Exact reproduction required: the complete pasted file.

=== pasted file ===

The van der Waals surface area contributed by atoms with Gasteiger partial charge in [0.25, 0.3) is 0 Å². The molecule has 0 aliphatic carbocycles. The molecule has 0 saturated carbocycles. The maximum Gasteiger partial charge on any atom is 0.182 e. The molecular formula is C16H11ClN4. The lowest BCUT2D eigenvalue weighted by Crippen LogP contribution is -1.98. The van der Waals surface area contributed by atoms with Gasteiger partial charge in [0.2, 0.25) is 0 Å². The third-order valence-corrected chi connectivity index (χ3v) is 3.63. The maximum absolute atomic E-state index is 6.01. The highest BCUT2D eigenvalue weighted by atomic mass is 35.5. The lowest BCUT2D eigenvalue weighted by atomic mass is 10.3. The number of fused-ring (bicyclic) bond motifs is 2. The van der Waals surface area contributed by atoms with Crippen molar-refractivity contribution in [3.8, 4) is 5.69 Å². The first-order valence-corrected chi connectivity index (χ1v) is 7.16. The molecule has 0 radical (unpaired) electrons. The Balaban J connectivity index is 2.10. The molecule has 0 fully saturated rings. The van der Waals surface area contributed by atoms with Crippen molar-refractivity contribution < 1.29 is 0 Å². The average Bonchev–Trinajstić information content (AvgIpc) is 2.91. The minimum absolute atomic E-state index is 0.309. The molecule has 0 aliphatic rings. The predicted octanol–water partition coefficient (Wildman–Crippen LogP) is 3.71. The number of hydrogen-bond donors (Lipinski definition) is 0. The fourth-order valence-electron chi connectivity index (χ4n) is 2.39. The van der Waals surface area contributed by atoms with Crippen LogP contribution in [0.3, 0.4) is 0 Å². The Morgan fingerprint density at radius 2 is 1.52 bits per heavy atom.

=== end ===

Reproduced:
The van der Waals surface area contributed by atoms with Gasteiger partial charge in [0.25, 0.3) is 0 Å². The molecule has 0 aliphatic carbocycles. The molecule has 0 saturated carbocycles. The maximum Gasteiger partial charge on any atom is 0.182 e. The molecular formula is C16H11ClN4. The lowest BCUT2D eigenvalue weighted by Crippen LogP contribution is -1.98. The van der Waals surface area contributed by atoms with Gasteiger partial charge in [0.2, 0.25) is 0 Å². The third-order valence-corrected chi connectivity index (χ3v) is 3.63. The maximum absolute atomic E-state index is 6.01. The highest BCUT2D eigenvalue weighted by atomic mass is 35.5. The lowest BCUT2D eigenvalue weighted by atomic mass is 10.3. The number of fused-ring (bicyclic) bond motifs is 2. The van der Waals surface area contributed by atoms with Crippen molar-refractivity contribution in [3.8, 4) is 5.69 Å². The first-order valence-corrected chi connectivity index (χ1v) is 7.16. The molecule has 0 radical (unpaired) electrons. The Balaban J connectivity index is 2.10. The molecule has 0 fully saturated rings. The van der Waals surface area contributed by atoms with Crippen molar-refractivity contribution < 1.29 is 0 Å². The average Bonchev–Trinajstić information content (AvgIpc) is 2.91. The minimum absolute atomic E-state index is 0.309. The molecule has 0 aliphatic rings. The predicted octanol–water partition coefficient (Wildman–Crippen LogP) is 3.71. The number of hydrogen-bond donors (Lipinski definition) is 0. The fourth-order valence-electron chi connectivity index (χ4n) is 2.39. The van der Waals surface area contributed by atoms with Crippen LogP contribution in [0.3, 0.4) is 0 Å². The Morgan fingerprint density at radius 2 is 1.52 bits per heavy atom.